Throughout the COVID-19 pandemic, your health and wellbeing has always been our top priority. We’ve worked hard to make sure all the necessary measures are in place for you to be able to enjoy everything our campus has to offer in the safest way possible through Your DMU Safety.
Today, we would like to let you know about a pilot initiative for a new national project taking place at DMU over the coming weeks, which we believe will directly support the fight against COVID-19 for our staff, students and society as a whole.
Supporting the Government’s Department for Health and Social Care (DHSC) the university will host an NHS Test and Trace facility on campus, giving staff and students an opportunity to engage and explore how effectively Lateral Flow antigen tests can be used at scale.
If successful, it would allow for the rapid deployment of new testing technology, enabling regular testing in targeted locations, a clear step forward in the fight against COVID-19.
What are Lateral Flow antigen tests?
Lateral Flow antigen tests are a new kind of technology that could be used to test a higher proportion of asymptomatic people. This would better enable the Government to identify asymptomatic cases who are at high likelihood of spreading the virus, and break the chain of transmission. The first Lateral Flow antigen tests have completed initial validation and the Government is identifying how to best use this new technology at scale through a series of different field tests and pilots. The first such major pilot will be at DMU.
Lateral Flow antigen tests detect the presence or absence of coronavirus by applying a swab or saliva sample to the device’s absorbent pad. The sample runs along the surface of the pad, showing a visual positive or negative result dependant on the presence of the virus. The tests have been validated by Public Health England. They are safe and offer reliable results.
The pilot will be crucial in understanding the effectiveness of these tests. The new lateral flow test will be run alongside existing testing methods (PCR) and anyone who tests positive will still need to self-isolate in accordance with current guidance and to undertake a confirmatory test through the NHS. Staff and students must also continue to book a test with the NHS if they have symptoms.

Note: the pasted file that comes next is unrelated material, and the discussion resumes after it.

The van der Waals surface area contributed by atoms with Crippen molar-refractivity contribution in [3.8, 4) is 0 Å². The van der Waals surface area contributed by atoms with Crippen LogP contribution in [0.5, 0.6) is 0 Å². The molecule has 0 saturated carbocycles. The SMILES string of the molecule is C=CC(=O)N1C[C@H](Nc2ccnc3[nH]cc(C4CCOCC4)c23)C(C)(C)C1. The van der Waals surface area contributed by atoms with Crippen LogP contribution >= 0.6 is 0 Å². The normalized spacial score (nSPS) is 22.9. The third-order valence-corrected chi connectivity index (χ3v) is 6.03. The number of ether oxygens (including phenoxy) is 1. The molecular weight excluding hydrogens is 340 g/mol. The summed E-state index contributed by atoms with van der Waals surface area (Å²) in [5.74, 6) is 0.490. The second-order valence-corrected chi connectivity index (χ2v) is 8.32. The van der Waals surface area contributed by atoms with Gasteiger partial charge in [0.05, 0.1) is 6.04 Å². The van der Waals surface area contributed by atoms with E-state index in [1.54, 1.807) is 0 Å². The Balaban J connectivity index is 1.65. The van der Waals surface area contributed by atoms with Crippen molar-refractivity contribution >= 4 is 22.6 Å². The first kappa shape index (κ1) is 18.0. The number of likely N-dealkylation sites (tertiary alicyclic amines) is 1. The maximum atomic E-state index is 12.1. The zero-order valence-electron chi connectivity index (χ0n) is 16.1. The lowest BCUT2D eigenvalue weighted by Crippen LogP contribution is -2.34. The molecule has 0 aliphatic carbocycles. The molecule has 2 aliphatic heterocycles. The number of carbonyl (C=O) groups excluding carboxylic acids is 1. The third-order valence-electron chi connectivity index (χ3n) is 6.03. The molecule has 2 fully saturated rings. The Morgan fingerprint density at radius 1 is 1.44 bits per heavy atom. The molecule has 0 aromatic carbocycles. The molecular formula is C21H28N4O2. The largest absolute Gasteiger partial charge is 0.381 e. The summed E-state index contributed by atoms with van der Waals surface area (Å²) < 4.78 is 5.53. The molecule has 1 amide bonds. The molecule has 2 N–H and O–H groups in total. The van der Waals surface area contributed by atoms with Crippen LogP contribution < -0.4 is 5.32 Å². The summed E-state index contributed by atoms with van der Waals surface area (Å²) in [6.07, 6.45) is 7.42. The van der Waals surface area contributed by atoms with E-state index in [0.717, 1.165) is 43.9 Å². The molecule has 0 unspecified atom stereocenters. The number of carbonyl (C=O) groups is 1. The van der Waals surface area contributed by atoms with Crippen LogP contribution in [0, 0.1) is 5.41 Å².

The DMU pilot
The pilot will begin in the coming weeks with a small group of students who will be contacted separately and given the opportunity to volunteer and help shape the future of this technology. If you are one of the initial group of students selected, you will be contacted by your faculty. Over the following weeks, the testing will then be rolled out to include a wider population of DMU staff and students. Further details on testing will be available in due course via email and an area on the Your DMU Safety microsite so please look out for more information.
The results of the DMU trial will be analysed carefully alongside other university and school trials to assess how Lateral Flow devices might be used to test large numbers of people who do not have symptoms, and how this might help to get the country back to normal.
Using Lateral Flow tests may enable us to identify infectious people who are asymptomatic, ensuring that they are aware and can prevent onwards infection. This could then minimise ongoing disruption for those who test negative, in turn supporting the economy and wider society to return to a more normal way of life.
Throughout the COVID-19 pandemic, DMU has worked to support its staff, students and the community around it. Our volunteers have helped people across the city and our academic research has increased knowledge of the pandemic and informed at a national level about the long-term effects it could have.
This pilot is an extension of this work and offers you a unique opportunity to be at the forefront of the national effort against COVID-19.
Posted on Monday 19th October 2020